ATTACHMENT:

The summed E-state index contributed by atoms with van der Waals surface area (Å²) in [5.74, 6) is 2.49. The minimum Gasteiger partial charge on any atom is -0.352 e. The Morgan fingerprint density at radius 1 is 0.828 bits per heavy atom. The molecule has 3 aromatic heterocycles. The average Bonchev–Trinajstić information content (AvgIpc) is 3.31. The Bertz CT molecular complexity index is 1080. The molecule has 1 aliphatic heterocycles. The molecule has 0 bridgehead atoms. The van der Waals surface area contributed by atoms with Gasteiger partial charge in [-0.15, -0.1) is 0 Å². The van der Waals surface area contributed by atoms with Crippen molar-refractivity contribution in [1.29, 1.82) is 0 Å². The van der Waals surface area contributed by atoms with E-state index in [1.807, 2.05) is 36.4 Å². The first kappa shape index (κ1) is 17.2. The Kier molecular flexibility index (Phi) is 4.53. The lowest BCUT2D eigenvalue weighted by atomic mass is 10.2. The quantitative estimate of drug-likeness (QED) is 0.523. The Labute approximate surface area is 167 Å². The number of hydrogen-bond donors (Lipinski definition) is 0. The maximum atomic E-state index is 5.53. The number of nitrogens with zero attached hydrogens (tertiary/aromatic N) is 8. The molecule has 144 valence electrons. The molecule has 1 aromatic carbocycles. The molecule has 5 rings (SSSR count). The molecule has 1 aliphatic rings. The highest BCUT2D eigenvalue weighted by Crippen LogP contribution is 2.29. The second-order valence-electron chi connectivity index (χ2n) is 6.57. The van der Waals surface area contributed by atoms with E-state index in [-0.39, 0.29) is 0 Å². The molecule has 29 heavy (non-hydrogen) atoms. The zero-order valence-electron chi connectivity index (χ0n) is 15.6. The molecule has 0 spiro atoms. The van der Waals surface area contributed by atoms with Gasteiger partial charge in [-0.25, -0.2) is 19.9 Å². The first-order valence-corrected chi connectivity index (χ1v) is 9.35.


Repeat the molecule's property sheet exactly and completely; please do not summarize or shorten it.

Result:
The summed E-state index contributed by atoms with van der Waals surface area (Å²) in [5.74, 6) is 2.49. The minimum Gasteiger partial charge on any atom is -0.352 e. The Morgan fingerprint density at radius 1 is 0.828 bits per heavy atom. The molecule has 3 aromatic heterocycles. The average Bonchev–Trinajstić information content (AvgIpc) is 3.31. The Bertz CT molecular complexity index is 1080. The molecule has 1 aliphatic heterocycles. The molecule has 0 bridgehead atoms. The van der Waals surface area contributed by atoms with Gasteiger partial charge in [-0.15, -0.1) is 0 Å². The van der Waals surface area contributed by atoms with Crippen molar-refractivity contribution in [1.29, 1.82) is 0 Å². The van der Waals surface area contributed by atoms with E-state index in [1.807, 2.05) is 36.4 Å². The first kappa shape index (κ1) is 17.2. The Kier molecular flexibility index (Phi) is 4.53. The lowest BCUT2D eigenvalue weighted by atomic mass is 10.2. The quantitative estimate of drug-likeness (QED) is 0.523. The Labute approximate surface area is 167 Å². The number of hydrogen-bond donors (Lipinski definition) is 0. The maximum atomic E-state index is 5.53. The number of nitrogens with zero attached hydrogens (tertiary/aromatic N) is 8. The molecule has 144 valence electrons. The molecule has 1 aromatic carbocycles. The molecule has 5 rings (SSSR count). The molecule has 1 aliphatic rings. The highest BCUT2D eigenvalue weighted by Crippen LogP contribution is 2.29. The second-order valence-electron chi connectivity index (χ2n) is 6.57. The van der Waals surface area contributed by atoms with E-state index in [-0.39, 0.29) is 0 Å². The molecule has 29 heavy (non-hydrogen) atoms. The zero-order valence-electron chi connectivity index (χ0n) is 15.6. The molecule has 0 spiro atoms. The van der Waals surface area contributed by atoms with Gasteiger partial charge in [-0.25, -0.2) is 19.9 Å². The first-order valence-corrected chi connectivity index (χ1v) is 9.35.